The Specialized High Schools (group of schools that require the SHSAT exam to admit students) are a group of 9 schools in the NYC DOE public school system that provide a high quality of education to their students. Students from these schools tend to have higher admissions rates to top colleges and better scores on their standardized exams.
These schools are a part of the NYC DOE, meaning they do not charge parents money for their students to attend. However, the admission process for these schools are not exactly the same as any other high school in the system. These schools require students to take the Specialized High School Admissions Test (SHSAT). The SHSAT is a big ‘ol question mark in many people’s minds. Some have heard of it from friends and family, some through the school system, and some just flat out have no idea what it is.
The 9 Specialized High Schools are:
- Stuyvesant High School
- Bronx High School of Science
- Brooklyn Technical High School
- The Brooklyn Latin School
- The High School for Math, Science & Engineering
- High School for American Studies
- Queens High Schools for the Sciences
- Staten Island Technical High School
- Fiorello H. LaGuardia High School of Music & Art and Performing Arts
Out of these 9 schools, 8 of them require students to take the SHSAT exam. Fiorella LaGuardia requires students to attend auditions for their arts programs instead of the exam. None of these schools take into consideration the applying students’ middle school GPA or attendance records during the admissions process.
The Breakdown Of The Test
The structure of the SHSAT is a little unorthodox, but it is based on the Common Core Standards taught in school. This test only happens once a year (usually around mid to late October). It is scored out of 800 maximum points and students get a total of 3 hours to complete the exam. Students are tested on their Language Comprehension (broken into 2 subsections, Revising & Editing and Reading Comprehension) skills, and Mathematical Comprehension skills.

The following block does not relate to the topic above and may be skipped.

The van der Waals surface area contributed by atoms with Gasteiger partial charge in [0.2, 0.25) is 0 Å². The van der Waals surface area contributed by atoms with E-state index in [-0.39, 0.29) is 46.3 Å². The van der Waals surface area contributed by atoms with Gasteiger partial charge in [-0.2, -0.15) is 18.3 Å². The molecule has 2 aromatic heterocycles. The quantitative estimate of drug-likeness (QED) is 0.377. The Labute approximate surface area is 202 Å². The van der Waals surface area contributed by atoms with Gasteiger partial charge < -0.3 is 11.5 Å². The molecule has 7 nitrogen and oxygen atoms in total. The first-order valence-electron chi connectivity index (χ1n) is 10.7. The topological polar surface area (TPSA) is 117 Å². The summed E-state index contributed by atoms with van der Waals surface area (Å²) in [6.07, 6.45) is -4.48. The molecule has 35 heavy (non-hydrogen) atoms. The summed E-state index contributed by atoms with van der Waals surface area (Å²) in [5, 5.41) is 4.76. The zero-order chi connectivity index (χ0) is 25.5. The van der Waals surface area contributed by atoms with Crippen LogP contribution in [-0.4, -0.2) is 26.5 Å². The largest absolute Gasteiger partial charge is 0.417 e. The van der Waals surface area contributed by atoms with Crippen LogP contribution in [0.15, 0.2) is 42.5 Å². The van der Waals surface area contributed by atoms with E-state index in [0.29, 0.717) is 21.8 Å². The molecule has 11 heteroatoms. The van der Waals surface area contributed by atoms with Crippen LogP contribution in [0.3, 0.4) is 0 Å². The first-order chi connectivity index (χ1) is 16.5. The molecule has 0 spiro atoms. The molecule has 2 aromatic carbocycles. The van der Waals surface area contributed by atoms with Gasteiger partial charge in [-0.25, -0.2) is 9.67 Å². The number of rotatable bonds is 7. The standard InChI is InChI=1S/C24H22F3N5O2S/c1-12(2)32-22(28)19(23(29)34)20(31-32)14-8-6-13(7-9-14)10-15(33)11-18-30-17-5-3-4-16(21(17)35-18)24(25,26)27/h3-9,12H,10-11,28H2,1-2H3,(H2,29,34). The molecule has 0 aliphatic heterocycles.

The Language Section and Mathematical section each have 57 questions, for a total of 114 questions. Out of the 57 questions in the Language Section, 9-19 questions are allocated to the Revising & Editing subsection, and 38-48 questions allocated to the Reading Comprehension subsection.
In the Revising & Editing subsection, there are two sets of questions. The first set is called “Standalone” questions. These “Standalone” questions provide test takers with sentences/paragraphs for them to edit and provide the correct grammatical structure. The second set is made up of several paragraphs with multiple questions for each paragraph asking the test taker to edit and fix the structure of the paragraph.
There are 5-6 passages in the Reading Comprehension subsection. Each passage gets anywhere between 6-10 questions.
In the Mathematical Comprehension section, there are 57 questions. Out of the 57, 5 of them are short-answer questions, and 52 multiple questions. The Mathematics section covers topics related to Algebra and Geometry. This helps students in the long run to be prepared for the regents exams that they will eventually have to take.
The Benefits of Going to a Specialized High School
Besides being completely free, students that attend the Specialized High School score consistently higher on their Regents Exams, SATs, ACTs, and other standardized tests. They also offer a decently high number of Advanced Placement (AP) courses to their students. AP courses can be used in students’ college applications to show academic rigor and to claim college credits for their courses.
Some of the Specialized High Schools even have specific programs built into their curriculum to help prepare students for college. Students can even take advantage of some of these advanced curriculum classes to get credit towards their college transcript.
If students are able to keep up with their academics, student life in these schools can be especially great. There’s extracurricular activities for anything a student can think of. If a certain club/group doesn’t exist, it is easy for students to organize and get that program started.
The SHSAT exam is very difficult for a student who has no experience preparing for it, especially with the time crunch and rigorous material. It’s often recommended that students and their families seek help preparing for the exam along with doing practice work from a slew of Prep books with guidance from education experts.